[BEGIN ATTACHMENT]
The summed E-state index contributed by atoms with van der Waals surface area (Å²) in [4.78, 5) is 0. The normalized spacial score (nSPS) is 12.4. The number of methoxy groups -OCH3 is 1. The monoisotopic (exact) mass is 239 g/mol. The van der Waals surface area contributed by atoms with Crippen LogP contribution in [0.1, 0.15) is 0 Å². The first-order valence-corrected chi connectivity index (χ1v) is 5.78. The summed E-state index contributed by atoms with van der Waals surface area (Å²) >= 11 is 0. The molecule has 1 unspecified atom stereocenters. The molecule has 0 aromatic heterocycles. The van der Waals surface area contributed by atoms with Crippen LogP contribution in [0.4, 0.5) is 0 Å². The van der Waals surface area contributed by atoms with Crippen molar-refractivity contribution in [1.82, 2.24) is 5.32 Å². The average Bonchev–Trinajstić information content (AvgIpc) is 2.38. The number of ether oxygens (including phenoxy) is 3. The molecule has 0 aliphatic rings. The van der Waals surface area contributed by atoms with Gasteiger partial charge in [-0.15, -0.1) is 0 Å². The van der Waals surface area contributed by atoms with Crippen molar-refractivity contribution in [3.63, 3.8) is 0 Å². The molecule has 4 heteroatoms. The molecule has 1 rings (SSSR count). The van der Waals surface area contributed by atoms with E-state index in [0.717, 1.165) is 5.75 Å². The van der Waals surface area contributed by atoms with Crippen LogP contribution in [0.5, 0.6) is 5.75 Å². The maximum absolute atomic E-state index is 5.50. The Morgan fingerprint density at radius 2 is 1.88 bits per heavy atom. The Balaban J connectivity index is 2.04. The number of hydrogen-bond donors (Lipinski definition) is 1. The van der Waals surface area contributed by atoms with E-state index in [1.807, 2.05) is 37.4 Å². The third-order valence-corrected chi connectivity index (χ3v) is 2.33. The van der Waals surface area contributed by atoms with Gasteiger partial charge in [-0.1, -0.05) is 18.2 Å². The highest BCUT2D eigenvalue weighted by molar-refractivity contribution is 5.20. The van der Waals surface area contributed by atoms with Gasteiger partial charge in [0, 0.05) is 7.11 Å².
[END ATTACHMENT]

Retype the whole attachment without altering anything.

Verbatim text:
The summed E-state index contributed by atoms with van der Waals surface area (Å²) in [4.78, 5) is 0. The normalized spacial score (nSPS) is 12.4. The number of methoxy groups -OCH3 is 1. The monoisotopic (exact) mass is 239 g/mol. The van der Waals surface area contributed by atoms with Crippen LogP contribution in [0.1, 0.15) is 0 Å². The first-order valence-corrected chi connectivity index (χ1v) is 5.78. The summed E-state index contributed by atoms with van der Waals surface area (Å²) >= 11 is 0. The molecule has 1 unspecified atom stereocenters. The molecule has 0 aromatic heterocycles. The van der Waals surface area contributed by atoms with Crippen LogP contribution in [0.4, 0.5) is 0 Å². The van der Waals surface area contributed by atoms with Crippen molar-refractivity contribution in [1.82, 2.24) is 5.32 Å². The average Bonchev–Trinajstić information content (AvgIpc) is 2.38. The number of ether oxygens (including phenoxy) is 3. The molecule has 0 aliphatic rings. The van der Waals surface area contributed by atoms with Gasteiger partial charge in [-0.15, -0.1) is 0 Å². The van der Waals surface area contributed by atoms with Crippen molar-refractivity contribution in [3.63, 3.8) is 0 Å². The molecule has 4 heteroatoms. The molecule has 1 rings (SSSR count). The van der Waals surface area contributed by atoms with E-state index in [0.717, 1.165) is 5.75 Å². The van der Waals surface area contributed by atoms with Crippen LogP contribution in [0.5, 0.6) is 5.75 Å². The maximum absolute atomic E-state index is 5.50. The Morgan fingerprint density at radius 2 is 1.88 bits per heavy atom. The Balaban J connectivity index is 2.04. The number of hydrogen-bond donors (Lipinski definition) is 1. The van der Waals surface area contributed by atoms with E-state index in [1.807, 2.05) is 37.4 Å². The third-order valence-corrected chi connectivity index (χ3v) is 2.33. The van der Waals surface area contributed by atoms with Gasteiger partial charge in [-0.1, -0.05) is 18.2 Å². The highest BCUT2D eigenvalue weighted by molar-refractivity contribution is 5.20. The van der Waals surface area contributed by atoms with Gasteiger partial charge in [0, 0.05) is 7.11 Å².